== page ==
While we were in Torres del Paine we would try to organise volunteering in the park. We had been in touch with AMA and hadn’t confirmed anything, so why not spend the rainy day sorting this out? It was a great plan and it worked… we planned 2 weeks of volunteering for once we finished our trek. We found the staff, filled out all the paperwork and confirmed a starting date, while outside it never stopped raining…

Day 3. Central – Serron : 09/03

After a night of constant rain and the need to move our tent in the dark as the water outside was rising, we awoke to clear skies and soggy grass. The rain was gone and it was time to hike to campsite Seron. Before leaving we checked the direction with the Guardaparque (Park Rangers). What they answered was actually bad news. Due to the rain the rangers had decided to close the trails up ahead as some of the rivers had become impassible. But good news, the only trail which was open was the trail to our next campsite.

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We had no guarantees that the trails after would open or if the rain would continue to hold off but we were not going to abandon the rest of the trek (like many others had). So we left, and for the most part it was fine. We crossed barefoot through an overflowing river and hiked through almost knee high mud. We made the 9 km it in good time to an almost empty camp. The rain meant many decided not to go any further and we shared the campsite with only a couple of other “daredevils”. After a quick game of football it was time for food, tea and bed.

 

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Day 4. Seron – Dixon : 10/03

An important camp lesson. We learnt the reason to hang our food from the trees. Our German neighbours, Max and Marcus, had visits throughout the night from mice that absolutely loved their mixed nuts. Always hang your food !

After the mice story and a coffee, the rangers informed us the trek ahead was still closed but that, Dixon, our next campsite was now open. We decided once again to go ahead as we could still make it back the next day if needed.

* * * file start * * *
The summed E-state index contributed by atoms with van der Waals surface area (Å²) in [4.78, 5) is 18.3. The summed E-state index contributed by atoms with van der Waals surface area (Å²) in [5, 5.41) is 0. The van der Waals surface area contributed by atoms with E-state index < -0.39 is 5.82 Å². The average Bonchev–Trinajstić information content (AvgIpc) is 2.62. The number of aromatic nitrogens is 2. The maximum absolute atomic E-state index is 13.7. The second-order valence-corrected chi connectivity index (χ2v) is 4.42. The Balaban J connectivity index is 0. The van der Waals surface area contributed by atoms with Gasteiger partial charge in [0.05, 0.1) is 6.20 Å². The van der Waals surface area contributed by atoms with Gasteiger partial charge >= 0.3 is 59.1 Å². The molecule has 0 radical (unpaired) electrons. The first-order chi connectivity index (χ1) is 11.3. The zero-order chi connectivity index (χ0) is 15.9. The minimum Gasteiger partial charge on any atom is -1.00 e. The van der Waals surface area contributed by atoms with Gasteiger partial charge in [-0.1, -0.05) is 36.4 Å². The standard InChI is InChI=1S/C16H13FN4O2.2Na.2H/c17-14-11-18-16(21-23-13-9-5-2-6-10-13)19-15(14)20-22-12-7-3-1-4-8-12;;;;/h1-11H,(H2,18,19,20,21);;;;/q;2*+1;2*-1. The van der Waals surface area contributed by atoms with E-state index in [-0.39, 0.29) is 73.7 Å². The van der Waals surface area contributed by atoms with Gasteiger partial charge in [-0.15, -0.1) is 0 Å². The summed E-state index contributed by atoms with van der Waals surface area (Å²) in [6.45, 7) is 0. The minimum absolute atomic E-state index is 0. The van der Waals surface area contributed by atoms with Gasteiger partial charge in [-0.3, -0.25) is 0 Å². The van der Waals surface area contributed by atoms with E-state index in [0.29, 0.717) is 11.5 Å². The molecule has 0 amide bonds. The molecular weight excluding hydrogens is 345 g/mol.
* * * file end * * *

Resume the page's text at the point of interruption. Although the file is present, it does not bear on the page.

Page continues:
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The trail started with a short trek though more mud before hiking up a very steep ravine. After this we were rewarded with a relatively easy hike on the edge of the mountain over looking Lago Paine. We then reached swampland and crossed over by the boardwalks created by the park rangers. We tried to do this part quickly; otherwise we were going to be covered in huge, hungry mosquitoes.

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As we arrived at our campsite, Jenny started to feel pain in her knees. We took a break at a little hill overlooking Dixon which is billed as one of the most beautiful campsites in the world. Situated on a peninsula at the base of the Dixon Glacier and surrounded by the high altitude peaks of the Torres range. It’s a beautiful place! Unfortunately the pictures can’t do it justice. We settled in for the night and had tea with Koen and our new German friends while watching the orange sun set on the tips of the mountains.

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View from Campsite Dixon

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Day 5. Dixon – Los Perros : 11/03

Good news, the trail ahead was open. We now had the chance to continue to the mountain pass in two days time.

Steven & Jenny - Camp Dixon - photo credit Franklin Pardon
The Yellow Hat Crew

This was a short day, only 4 hours of trail, so we took it a little easier in the morning. Jenny spent time photographing the mountains surrounding the camp and Steven relaxed with his coffee, brought from Buenos Aires. We left camp around 11am and spent most of the 4 hour trek in a not so exciting forest trail. The relative lack of excitement on the trail only led to increase the amazement of the views that followed the forest. Exiting the trail there is a hike up to a ridge which gives an amazing view of the Los Perros glacier.

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At the Laguna / glacier Los Perros

A short rest here to enjoy the view and it was on to the campsite. Rustic is a nice way to describe it. Much smaller than the other sites, we were glad we only had a few neighbours. Once again we had dinner with the few who dared to venture into the unknown. This simple ritual of filling our bodies with hot food and tea, while having a laugh with new friends was fast becoming one of the highlights of the trek.

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Upon arrival at camp, the rangers informed us the trail was now fully open to cross the pass. The rivers which flood and became impassable had decreased enough and we were now able to pursue with the rest of our trek. We got quite lucky on that one! However, the forecast wasn’t looking good for the afternoon and the rangers therefore asked us to start the trail through the mountain pass, no later than 6 am. Which meant starting to hike in total darkness.